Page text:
Potential candidates should oppose RFS

This weekend, American Energy Alliance President Thomas Pyle penned an opinion piece at the Des Moines Register on the Renewable Fuel Standard. The text of the piece is below:

Among the many hot button issues presumed Republican presidential candidates will address at the Iowa Ag Summit will be the Renewable Fuel Standard (RFS), a federal mandate requiring that fuel refiners use a rising amount of biofuels each year.

While it may be tempting to praise the RFS while in town, these presidential hopefuls should stand firm and reject this federal mandate for at least three principled reasons.

First, the problem that RFS backers said they were trying to solve — America’s perceived over-dependence on foreign oil — is no longer an issue. When Congress created the RFS in 2005, domestic oil production accounted for only 40 percent of total U.S. oil consumption.

Fast-forward 10 years and the RFS is a solution in search of a problem. Domestic oil production now accounts for more than three-quarters of total U.S. consumption — nearly double the level at the time of the RFS’ 2005 creation.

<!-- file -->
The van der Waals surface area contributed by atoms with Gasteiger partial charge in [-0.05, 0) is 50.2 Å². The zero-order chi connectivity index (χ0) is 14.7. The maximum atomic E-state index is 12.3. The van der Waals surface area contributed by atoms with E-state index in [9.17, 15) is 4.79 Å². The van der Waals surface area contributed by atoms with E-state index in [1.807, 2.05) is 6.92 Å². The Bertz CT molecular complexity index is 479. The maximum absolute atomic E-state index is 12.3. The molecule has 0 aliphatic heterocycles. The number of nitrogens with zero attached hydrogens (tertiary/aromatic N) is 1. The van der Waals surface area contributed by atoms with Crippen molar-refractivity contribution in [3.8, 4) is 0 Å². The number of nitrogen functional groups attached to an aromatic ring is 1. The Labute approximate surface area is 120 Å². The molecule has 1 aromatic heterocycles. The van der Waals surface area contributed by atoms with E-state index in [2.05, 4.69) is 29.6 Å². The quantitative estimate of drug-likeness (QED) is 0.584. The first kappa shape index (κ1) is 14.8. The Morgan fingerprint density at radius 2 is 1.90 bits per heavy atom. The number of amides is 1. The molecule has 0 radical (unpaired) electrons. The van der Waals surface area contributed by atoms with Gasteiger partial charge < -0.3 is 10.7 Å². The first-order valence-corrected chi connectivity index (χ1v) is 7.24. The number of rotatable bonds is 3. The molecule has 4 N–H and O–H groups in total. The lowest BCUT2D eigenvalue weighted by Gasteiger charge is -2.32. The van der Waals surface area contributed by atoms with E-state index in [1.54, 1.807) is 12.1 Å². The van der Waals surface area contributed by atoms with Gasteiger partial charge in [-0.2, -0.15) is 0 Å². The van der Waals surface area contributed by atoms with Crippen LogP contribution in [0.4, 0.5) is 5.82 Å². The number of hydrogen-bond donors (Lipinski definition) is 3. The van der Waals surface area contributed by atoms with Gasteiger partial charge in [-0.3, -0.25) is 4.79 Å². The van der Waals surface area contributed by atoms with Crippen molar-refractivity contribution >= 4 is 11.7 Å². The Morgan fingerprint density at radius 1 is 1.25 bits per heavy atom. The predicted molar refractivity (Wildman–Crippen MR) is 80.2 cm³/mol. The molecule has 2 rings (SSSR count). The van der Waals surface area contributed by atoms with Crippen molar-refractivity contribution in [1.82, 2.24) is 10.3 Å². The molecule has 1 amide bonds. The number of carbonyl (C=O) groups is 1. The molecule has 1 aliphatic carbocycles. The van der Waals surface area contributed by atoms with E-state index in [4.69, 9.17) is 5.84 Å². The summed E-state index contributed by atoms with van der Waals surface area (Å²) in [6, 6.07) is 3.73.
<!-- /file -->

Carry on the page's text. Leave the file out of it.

The RFS also increases fuel and food prices to the detriment of Iowa families.

A report from the Congressional Budget Office found the RFS could increase diesel prices by 30 to 51 cents per gallon by 2017. Regular gasoline could jump by up to 27 cents, more than a 10 percent increase over today’s $2.46 per gallon statewide.

The RFS also drives up food prices. When farmers are selling their corn, soybeans, and other crops to RFS producers, there is less available for us to eat. A top U.N. official has even gone so far as to call the use of food-based biofuels a “crime against humanity.”

This is the reality of the RFS: an unnecessary federal mandate that raises fuel and food prices on American families. Presidential candidates like to boast they stand on principle. They can practice what they preach by opposing the RFS.

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